Elevated internalized stigma is common and is linked to subjective and objective outcomes for severe mental illness. The authors developed a manualized group-based intervention (Narrative Enhancement/Cognitive Therapy; NECT) to address internalized stigma in severe mental illness. The purpose of the present study was to evaluate the feasibility and effectiveness of NECT. In total, 144 individuals were screened at two sites to evaluate if they met criteria for "elevated" internalized stigma; 39 and were eligible were randomized to NECT or to treatment as usual (TAU) and were assessed at baseline, posttreatment, and 3-month follow-up. Fifteen of the 21 individuals assigned to NECT were classified as "exposed" to treatment. Intent-to-treat analyses found no significant difference between the NECT and TAU groups. A comparison of exposed versus unexposed participants noted trends for exposed participants to have improved more in two aspects of self-stigma as well as insight. We conclude that NECT is feasible and tolerable, but findings did not support the hypothesis that NECT was more effective than TAU, although small sample size and significant dropout may have restricted the ability to detect an effect.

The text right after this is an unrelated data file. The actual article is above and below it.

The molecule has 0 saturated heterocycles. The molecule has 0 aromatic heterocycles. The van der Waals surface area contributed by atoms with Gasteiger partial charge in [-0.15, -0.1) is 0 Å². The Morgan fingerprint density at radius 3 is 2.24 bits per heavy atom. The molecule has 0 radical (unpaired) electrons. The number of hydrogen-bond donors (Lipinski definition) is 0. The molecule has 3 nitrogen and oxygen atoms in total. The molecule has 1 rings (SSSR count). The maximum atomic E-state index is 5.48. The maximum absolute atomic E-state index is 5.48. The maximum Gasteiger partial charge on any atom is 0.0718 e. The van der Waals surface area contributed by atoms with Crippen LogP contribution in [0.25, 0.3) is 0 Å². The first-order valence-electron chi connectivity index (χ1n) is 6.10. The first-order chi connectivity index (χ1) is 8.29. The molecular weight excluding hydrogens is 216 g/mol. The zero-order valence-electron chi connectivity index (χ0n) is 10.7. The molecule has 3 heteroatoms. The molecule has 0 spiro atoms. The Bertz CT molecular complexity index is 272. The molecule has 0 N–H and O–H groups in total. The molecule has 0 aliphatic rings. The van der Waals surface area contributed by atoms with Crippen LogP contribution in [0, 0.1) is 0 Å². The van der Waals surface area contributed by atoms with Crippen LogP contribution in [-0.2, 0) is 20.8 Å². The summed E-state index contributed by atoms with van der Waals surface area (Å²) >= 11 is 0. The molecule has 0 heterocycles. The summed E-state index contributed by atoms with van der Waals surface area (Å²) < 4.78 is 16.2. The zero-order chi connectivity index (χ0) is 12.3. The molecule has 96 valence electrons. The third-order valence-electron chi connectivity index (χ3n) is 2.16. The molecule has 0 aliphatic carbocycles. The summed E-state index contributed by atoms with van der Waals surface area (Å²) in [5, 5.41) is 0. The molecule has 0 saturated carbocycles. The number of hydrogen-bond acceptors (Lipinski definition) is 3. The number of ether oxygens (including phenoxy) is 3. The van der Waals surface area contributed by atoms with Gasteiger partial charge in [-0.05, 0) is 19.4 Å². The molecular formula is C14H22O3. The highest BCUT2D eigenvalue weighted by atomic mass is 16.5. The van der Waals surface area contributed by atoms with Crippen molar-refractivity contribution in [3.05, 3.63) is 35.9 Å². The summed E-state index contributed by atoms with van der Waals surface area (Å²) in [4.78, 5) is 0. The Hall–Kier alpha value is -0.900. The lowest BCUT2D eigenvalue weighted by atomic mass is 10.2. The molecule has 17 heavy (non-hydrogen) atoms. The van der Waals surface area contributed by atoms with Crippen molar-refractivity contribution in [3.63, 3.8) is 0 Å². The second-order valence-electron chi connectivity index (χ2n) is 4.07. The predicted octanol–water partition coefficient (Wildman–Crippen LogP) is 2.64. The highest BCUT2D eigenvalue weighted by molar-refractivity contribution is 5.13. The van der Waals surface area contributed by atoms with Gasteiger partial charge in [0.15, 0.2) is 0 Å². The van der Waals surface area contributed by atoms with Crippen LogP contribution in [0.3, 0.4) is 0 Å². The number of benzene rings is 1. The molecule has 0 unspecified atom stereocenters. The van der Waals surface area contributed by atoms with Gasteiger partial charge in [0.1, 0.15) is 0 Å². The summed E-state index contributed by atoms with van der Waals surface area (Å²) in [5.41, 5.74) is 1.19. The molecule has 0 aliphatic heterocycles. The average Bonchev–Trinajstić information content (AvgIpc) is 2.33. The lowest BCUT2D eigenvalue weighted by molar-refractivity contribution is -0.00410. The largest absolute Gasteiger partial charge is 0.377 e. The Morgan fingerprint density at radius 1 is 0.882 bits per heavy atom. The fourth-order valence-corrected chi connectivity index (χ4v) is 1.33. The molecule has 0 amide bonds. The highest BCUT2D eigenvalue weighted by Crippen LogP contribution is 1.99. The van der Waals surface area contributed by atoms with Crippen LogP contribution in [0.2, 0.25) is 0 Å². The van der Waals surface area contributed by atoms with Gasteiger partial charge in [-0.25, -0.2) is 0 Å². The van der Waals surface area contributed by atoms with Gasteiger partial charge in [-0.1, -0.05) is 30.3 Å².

- Severe mental illness
All Science Journal Classification (ASJC) codes
- Clinical Psychology
- Applied Psychology